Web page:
THE WAY WE LIVE NOW: Salvadorans under COVID-19 martial law

Central Americans stifle their ambitions to migrate north to the United States, staying put and risking arrest if they leave their homes without a government-sanctioned reason. With churches locked up, some say lonely prayers.

The virus seemed late to El Salvador.

Scattered Third World testing delayed only the silent demon’s revelation but it was there, waiting patiently to be found.

The murder rate has plunged from twelve a day to five. The coast is clear but most in the Northern Triangle have stifled all thought of migrating north.

This is the way Salvadorans live now: wracked with fear that COVID-19 can follow them anywhere, and staying put by the millions.

The official head-count is nine dead and 377 infected. For now.

Narco gangs are scarce in mountain towns. Soldiers search shoppers now.

They enforce social distancing. They man checkpoints. They haul away the quarantine-defiant, more than 2,300 so far. Arrestees mark time in jails or sequestered with strangers.

The government owns them now. For walking or running or driving or shopping without say-so.

Those who venture out to buy approved goods are showered with disinfectant on the street before standing two yards away from the next in line.

Markets are stripped to bare essentials, even in the once-lively capital San Salvador. Buses still make rounds, but stop for passengers in front of spray-painted signs reading “Quedata en casa!”

Stay at home.

Churches are locked, denied worshipers banned from congregating. A few, though, kneel on the pavement before the Virgin Mary, risking their freedom for one “Santa María, Madre de Dios.”

Their country, the size of Massachusetts, is named after Jesús. On its annual festival day, 495 years running, a sea of humanity hoists a statue through historic city streets—a likeness of Christ called “The Divine Savior of the World.”

The parade is an epidemiologist’s nightmare. August’s festival may be a cruel casualty this year.

The World lifts its eyes to the hills awaiting saving from no-one-knows-where. It looks up, it looks down, it prays and it waits.

Tired but faithful is the way we live now.

People being sprayed with disinfecting solution
People entering the town of Tacuba, El Salvador are sprayed with a disinfecting solution on April 25, 2020. The municipal government mandates this safety measure to prevent the spread of COVID-19 locally. (Juan Carlos/Zenger)
Riders sit apart and masked inside a bus
After being sprayed with disinfectant, riders sit apart and masked inside a bus on their way into the town of Tacuba, El Salvador on April 25, 2020. (Juan Carlos/Zenger)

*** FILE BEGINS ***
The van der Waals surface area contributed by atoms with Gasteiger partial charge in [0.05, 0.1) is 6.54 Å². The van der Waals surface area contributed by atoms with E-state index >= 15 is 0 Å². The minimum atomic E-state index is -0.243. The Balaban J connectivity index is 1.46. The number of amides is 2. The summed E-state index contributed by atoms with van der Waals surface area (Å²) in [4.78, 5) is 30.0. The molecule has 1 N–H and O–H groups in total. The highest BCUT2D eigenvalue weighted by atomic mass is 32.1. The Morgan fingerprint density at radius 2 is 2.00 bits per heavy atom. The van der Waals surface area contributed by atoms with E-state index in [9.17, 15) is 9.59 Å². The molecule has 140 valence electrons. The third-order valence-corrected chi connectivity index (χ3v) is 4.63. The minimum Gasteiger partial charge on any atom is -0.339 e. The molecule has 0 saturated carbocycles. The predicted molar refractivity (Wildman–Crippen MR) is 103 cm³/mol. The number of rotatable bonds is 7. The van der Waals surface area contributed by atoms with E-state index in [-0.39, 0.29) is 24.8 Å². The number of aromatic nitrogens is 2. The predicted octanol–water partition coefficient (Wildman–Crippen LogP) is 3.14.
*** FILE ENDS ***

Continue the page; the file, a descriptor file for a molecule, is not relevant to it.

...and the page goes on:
A banner with the phrase STAY AT HOME
A person wearing a mask stands at a bus stop beside a banner with the phrase “STAY AT HOME” in El Refugio, El Salvador on April 24, 2020. Locals posted the banner to discourage people from breaking quarantine. (Juan Carlos/Zenger)
Women line up to enter the marketplace
Women line up to enter the marketplace in Ahuachapan, El Salvador on April 24, 2020. On this particular day, only women may go out. This is another one of the measures the municipal government has implemented in order to prevent the spread of COVID-19. (Juan Carlos/Zenger)
Soldier checks a woman's ID card
A soldier checks a woman’s ID card before she can be allowed to enter the municipal marketplace in Ahuachapan, El Salvador on April 24, 2020. Only residents of Ahuachapan of are allowed to enter and shop. (Juan Carlos/Zenger)
Customers walk through a sanitation tunnel
Customers walk through a “sanitation tunnel” to do their grocery shopping inside the municipal marketplace in Ahuachapan, El Salvador on April 24, 2020. This is one of the measures the municipal government has implemented in order to prevent the spread of COVID-19. (Juan Carlos/Zenger)
A customer passes a religious altar
One customer passes a religious altar inside the Mercado Central, one of the busiest marketplaces in San Salvador, El Salvador on April 24, 2020. The businesses have been hit hard economically by the restrictions set by the government. (Juan Carlos/Zenger)
Soldiers guard a nearly empty historic downtown
Ordinarily one of the busiest areas in the capital city San Salvador, El Salvador, soldiers guard a nearly empty historic downtown on April 24, 2020. Mayor Ernesto Muyshondt has restricted access to the area to curb the spread of COVID-19. (Juan Carlos/Zenger)
Catholic faithfuls pray outside of a church
Catholic faithfuls pray outside of a church in San Salvador, El Salvador on April 24, 2020. Religious events such as mass have been prohibited in order to prevent the spread of the COVID-19 (Juan Carlos/Zenger)
single, masked shopper walks alone
A single, masked shopper walks alone through the nearly deserted streets of the historic downtown in the capital city San Salvador, El Salvador on April 24, 2020. (Juan Carlos/Zenger)